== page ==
Bio: Wisnewski, Anton (1849 - 1931)

Contact: Stan

Surnames: Wisnewski, Witucki, Trawicki, Nowicki, Platta, Senski, Lukowicz, Literski, Myszka, Schaetzl, Socha, Kudisba

----Source: 1880 - 1980 Rietbrock, Marathon Co., Wis. Centennial, pg. 52 - 53

Family Notes

Wisnewski Families

Mankind yearns for peace and will go almost anywhere in search of it. It was this yearning that caused immigrants to leave their homelands. Now it was mandatory in Poland that as boys became of age they had to serve their country for a certain amount of time. Having a son age 13, Anton decided to abandon his native land in search of a free country. In 1889 he and a few other settlers set out on a sail-boat for America. They traveled for almost two months, as whenever, the winds blew in the wrong direction, they ended up farther from their destination -America. As Anton arrived in Poniatowski, months later, he found the area to his liking. Two years later he wrote his wife Maryanna to pack up her belongings and come with their seven children to this country. They came on the first steamship to cross the Atlantic to this country in seven days.

Anton (deceased 1931) and Maryanna (deceased 1933) had 12 children. The first seven of them were born in Poland. They are as follows: Theodore, Johanna (died on ship and dropped into the Ocean), Julia (Martin Trawicki), Frances (John Nowicki), Josephine (Leo Platta), John J. (Mary), Caroline (Stan Senski), Frank born in U.S.A. (Mary), Joseph (Regina), Leo, Alex (Helen), and Thomas. Their homestead is where Florian Witucki now lives.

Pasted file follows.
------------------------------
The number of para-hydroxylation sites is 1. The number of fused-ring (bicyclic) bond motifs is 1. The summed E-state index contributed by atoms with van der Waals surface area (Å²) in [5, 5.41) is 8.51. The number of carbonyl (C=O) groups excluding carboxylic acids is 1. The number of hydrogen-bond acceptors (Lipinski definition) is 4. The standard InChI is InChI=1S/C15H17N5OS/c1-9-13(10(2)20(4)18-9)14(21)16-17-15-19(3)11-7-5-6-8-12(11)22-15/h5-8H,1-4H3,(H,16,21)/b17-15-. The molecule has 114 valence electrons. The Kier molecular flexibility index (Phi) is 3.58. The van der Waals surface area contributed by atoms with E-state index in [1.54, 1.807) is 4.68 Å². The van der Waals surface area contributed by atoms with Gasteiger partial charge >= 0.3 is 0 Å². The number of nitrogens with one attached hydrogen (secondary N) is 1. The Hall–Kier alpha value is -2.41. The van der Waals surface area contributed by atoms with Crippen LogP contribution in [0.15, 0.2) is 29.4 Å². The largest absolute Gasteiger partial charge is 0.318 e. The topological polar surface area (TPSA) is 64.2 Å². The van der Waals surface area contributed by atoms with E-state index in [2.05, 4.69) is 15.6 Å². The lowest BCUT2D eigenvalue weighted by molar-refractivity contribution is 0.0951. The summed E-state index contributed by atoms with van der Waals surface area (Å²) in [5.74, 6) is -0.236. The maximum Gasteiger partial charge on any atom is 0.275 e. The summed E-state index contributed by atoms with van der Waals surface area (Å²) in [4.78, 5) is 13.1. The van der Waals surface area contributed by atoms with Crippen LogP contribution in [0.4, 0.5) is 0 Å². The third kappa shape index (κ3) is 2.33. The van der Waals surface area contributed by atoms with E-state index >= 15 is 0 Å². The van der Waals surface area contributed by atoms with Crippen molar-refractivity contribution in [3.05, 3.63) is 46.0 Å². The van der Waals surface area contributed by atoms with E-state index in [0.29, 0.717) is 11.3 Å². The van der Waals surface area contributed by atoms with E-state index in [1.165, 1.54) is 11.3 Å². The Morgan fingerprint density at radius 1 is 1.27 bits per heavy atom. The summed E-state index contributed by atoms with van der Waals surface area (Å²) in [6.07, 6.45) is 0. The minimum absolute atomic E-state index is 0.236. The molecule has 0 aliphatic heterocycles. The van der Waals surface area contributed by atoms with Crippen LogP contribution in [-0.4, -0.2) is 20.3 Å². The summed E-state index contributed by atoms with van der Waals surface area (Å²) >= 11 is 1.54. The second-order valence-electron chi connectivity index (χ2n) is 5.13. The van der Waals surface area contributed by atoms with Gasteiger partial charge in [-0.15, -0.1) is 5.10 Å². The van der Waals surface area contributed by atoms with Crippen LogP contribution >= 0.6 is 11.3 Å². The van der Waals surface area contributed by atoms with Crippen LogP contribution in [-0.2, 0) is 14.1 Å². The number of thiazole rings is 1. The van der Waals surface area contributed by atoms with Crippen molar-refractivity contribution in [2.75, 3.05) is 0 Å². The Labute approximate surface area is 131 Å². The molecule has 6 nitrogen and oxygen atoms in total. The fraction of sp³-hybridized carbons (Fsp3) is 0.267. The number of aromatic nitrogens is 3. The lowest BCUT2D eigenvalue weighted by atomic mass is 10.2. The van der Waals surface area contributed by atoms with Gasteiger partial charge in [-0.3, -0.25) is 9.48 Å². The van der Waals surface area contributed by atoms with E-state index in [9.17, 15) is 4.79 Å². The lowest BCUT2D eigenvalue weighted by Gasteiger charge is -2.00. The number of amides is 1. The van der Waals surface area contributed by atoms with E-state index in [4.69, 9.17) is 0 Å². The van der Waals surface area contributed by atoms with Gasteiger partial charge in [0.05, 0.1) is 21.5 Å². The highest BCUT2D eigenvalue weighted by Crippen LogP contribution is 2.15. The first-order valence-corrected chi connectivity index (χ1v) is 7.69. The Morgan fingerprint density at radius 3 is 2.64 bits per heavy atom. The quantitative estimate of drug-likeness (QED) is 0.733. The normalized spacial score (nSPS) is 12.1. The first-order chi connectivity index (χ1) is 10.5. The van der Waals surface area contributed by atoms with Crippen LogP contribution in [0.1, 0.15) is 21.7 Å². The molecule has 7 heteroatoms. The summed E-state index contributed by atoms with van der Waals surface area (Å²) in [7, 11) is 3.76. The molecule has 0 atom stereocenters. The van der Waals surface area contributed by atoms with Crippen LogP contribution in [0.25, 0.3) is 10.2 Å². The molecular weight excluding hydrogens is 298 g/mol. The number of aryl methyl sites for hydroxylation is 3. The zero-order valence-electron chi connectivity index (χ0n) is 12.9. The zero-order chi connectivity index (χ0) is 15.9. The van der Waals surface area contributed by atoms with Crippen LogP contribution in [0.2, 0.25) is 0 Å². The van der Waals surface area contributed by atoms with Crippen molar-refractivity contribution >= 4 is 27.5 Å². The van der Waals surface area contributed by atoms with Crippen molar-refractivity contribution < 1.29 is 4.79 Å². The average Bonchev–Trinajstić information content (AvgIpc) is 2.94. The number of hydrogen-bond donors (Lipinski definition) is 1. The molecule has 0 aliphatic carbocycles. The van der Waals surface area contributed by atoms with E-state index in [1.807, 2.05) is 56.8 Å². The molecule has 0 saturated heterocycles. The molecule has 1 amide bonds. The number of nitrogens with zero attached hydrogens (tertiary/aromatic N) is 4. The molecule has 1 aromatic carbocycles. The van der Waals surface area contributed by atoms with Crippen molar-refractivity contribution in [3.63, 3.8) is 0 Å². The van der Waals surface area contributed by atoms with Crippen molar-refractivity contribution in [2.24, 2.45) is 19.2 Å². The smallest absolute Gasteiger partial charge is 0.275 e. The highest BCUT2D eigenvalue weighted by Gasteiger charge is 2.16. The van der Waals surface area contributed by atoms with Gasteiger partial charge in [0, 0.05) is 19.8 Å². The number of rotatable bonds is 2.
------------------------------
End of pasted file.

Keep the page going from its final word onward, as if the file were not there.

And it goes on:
As the children were getting older, they all helped with the clearing of the lands; and some went out to work. Anton hauled mail from Poniatowski to Edgar and later handed that job to his oldest daughter, Julia. She held the job until her marriage in 1898 to Martin Trawicki. Her sister Frances continued to haul mail until her marriage to John Nowicki in 1906. After this time the rural carriers took over.

In 1910, Anton and Maryanna bought the Lukowicz property, Section 14, located across the road from the Literski's, where they spent their remaining years. Raising a family of seven boys and four girls meant a lot of mouths to feed. They raised geese so that the feathers could be used for pillows and featherbeds. The sheep were raised not only for meat, but the wool was sheared from them, washed, and carded, to be spun into yam, and put onto skeins for knitting stockings, caps and mittens. However, their main meat was pork. In the fall of the year, 7 porkers was the usual number to be butchered. Their grandson Art Nowicki recalls that when he attended the Holy Family School at Poniatowski, he usually stayed with them; and his job, at this time, was to turn the meat grinder by hand and stuff about 1-1/2 to 2 washtubfuls of sausage meat into the casings. These were long tedious hours.

As more clearing was made to grow more feed for the animals, Anton started to buy up more land in the surrounding area of Poniatowski. He purchased land that is now operated by Richard Schroeder (the former Mleczek farm). His son Joseph recalls how they chased the cows three miles every morning to this pasture land. For convenience sake, they later sold this tract of land.

When the sons grew up, some helped at home; others went out to work. Theodore the oldest, went out west to the Dakotas to harvest grain, then on to Iowa to pick corn. Joseph farmed with his brother Leo on the homestead and with lands joining across the road and the John Myszka land south of Poniatowski. As Theodore came home, his father handed down the home place (Lukowicz's); later it was transferred to Thomas, another son. Frank, who married Mary Laska, was given the Jacob Murkowski land by his father. It is now owned and operated by James Witucki. Theodore, Joseph, and Thomas each also owned land along the Black Creek.